Research shows that opioid use disorder, also known as opioid addiction, can be most effectively treated with what is known as medication-assisted treatment.
Medication-assisted treatment, or MAT, combines behavioral therapy and drug counseling with the use of certain medications for opioid use disorder.
Buprenorphine is one of three medications FDA-approved for this purpose. When taken as directed, this medication can treat withdrawal, reduce cravings, and help prevent relapse in recovery.
What Is Buprenorphine?
Buprenorphine is the generic name for a prescription medication prescribed for the treatment of opioid addiction, acute pain, and chronic pain.
Brand names for buprenorphine include:
- Subutex: sublingual tablet
- Bunavail (buprenorphine/naloxone): buccal film
- Suboxone (buprenorphine/naloxone): sublingual film
- Zubsolv (buprenorphine/naloxone): sublingual tablet
- Probuphine: implant
- Sublocade: extended-release injection
What Kind Of Prescription Drug Is Buprenorphine?
Buprenorphine is a partial opioid agonist. This means, like other opioids, it acts on opioid receptors in the body.
However, its effects are milder because it is only a partial agonist. Adding naloxone to certain formulations of buprenorphine (e.g. Suboxone) also reduces the potential for drug misuse.
How Does Buprenorphine Work For Substance Use Disorder?
Because buprenorphine works similarly to full opioid agonists, taking it can reduce the severity of opioid withdrawal, relieve pain, and help prevent drug cravings.
When prescribed as part of a medication-assisted treatment plan, it is typically taken daily, or every other day, depending on each person’s treatment needs.
Buprenorphine may be prescribed to treat addiction to oxycodone, heroin, fentanyl, or other prescription opioids of abuse as part of a comprehensive substance abuse treatment program.
Is Buprenorphine Safe?
Yes. Buprenorphine, Subutex, Suboxone, and other formulations of this drug are safe to take for opioid addiction when taken as directed by a clinician.
Although it has a potential for misuse, this risk is reduced when taking a formulation that has the added ingredient of naloxone – which is an opioid antagonist.
Buprenorphine can produce mild euphoria and respiratory depression in moderate doses.
But unlike full opioid agonists, buprenorphine has a ceiling effect that prevents these effects from causing serious harm or fatal overdose.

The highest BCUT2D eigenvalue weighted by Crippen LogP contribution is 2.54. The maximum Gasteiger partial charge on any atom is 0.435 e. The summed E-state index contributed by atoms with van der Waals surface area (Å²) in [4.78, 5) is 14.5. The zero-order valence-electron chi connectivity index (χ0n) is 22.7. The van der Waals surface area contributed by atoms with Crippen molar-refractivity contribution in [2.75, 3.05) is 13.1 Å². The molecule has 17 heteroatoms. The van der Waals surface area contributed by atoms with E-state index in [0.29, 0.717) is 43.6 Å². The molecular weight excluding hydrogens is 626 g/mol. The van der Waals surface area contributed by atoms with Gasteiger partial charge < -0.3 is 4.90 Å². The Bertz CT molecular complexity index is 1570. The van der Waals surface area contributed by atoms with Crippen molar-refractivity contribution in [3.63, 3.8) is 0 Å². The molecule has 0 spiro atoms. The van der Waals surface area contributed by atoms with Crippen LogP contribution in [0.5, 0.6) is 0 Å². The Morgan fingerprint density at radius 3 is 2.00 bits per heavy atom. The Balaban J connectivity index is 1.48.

What Are The Benefits Of Buprenorphine For Opioid Addiction?
Medications for opioid use disorder, such as buprenorphine, can help people heal from the physical and mental health effects of opioid addiction.
Benefits of this treatment include:
- increased treatment retention (i.e. increases the duration of time someone continues to attend treatment)
- reduces the severity of opioid withdrawal symptoms
- prevents or reduces cravings for opioids
- can help restore normalcy in one’s daily life
- increases safety in cases of opioid overdose
- increases ability to gain and maintain employment in recovery
- improves birth outcomes for people with opioid use disorder who are pregnant
That’s according to the Substance Abuse and Mental Health Services Administration (SAMHSA), which recommends MAT as a first-line treatment for opioid addiction.
What Other Medications Are Used To Treat Opioid Addiction?
Methadone treatment and naltrexone treatment (Vivitrol) are two other MAT interventions that are FDA-approved for treating opioid addiction.
When Can You Start Taking Buprenorphine?
A person with opioid dependence must be opioid-free for at least 12 to 24 hours, in the early stages of opioid withdrawal, before taking buprenorphine.
Beginning buprenorphine, or buprenorphine/naloxone combination products, before then could result in severe, acute withdrawal symptoms, such as muscle pain, diarrhea, and vomiting.
How Long Does Buprenorphine Work For Opioid Dependence?
Within a detox program, buprenorphine may be given within the first 24 hours of detoxification to quickly help relieve withdrawal symptoms caused by other opioid analgesics.
But a daily dose or alternate-day dose of buprenorphine can be safely taken for weeks, months, or years for opiate dependence to help promote long-term recovery from addiction.
Does Buprenorphine Have Side Effects?
Side effects of buprenorphine, such as headache, difficulty sleeping, and constipation, can occur while taking this prescription medication for opioid dependence.
Severe side effects are rare, but may include:
- difficulty breathing
- adrenal insufficiency
- itching, pain, nerve damage, or swelling (implant)
- neonatal abstinence syndrome (in clients who are pregnant)
If you do experience severe side effects of buprenorphine while taking this drug, contact your prescribing healthcare provider right away for further drug use instruction.
Where To Find Buprenorphine Treatment
Buprenorphine can be acquired both on an outpatient level, or within an opioid addiction rehab program as part of a comprehensive addiction treatment plan.
On an outpatient level, the use of buprenorphine can only be prescribed by qualified physicians who have received a buprenorphine waiver.
At OpioidTreatment.net, our treatment specialists can locate buprenorphine treatment options for addiction at a rehab center or physician’s office near you.
Get Help For Opioid Addiction Today
Our mission is to help connect people with opioid addiction and their families with the resources they need to succeed and thrive in addiction recovery.
To find buprenorphine treatment for yourself or an addicted loved one, call our helpline for more information and treatment locations today.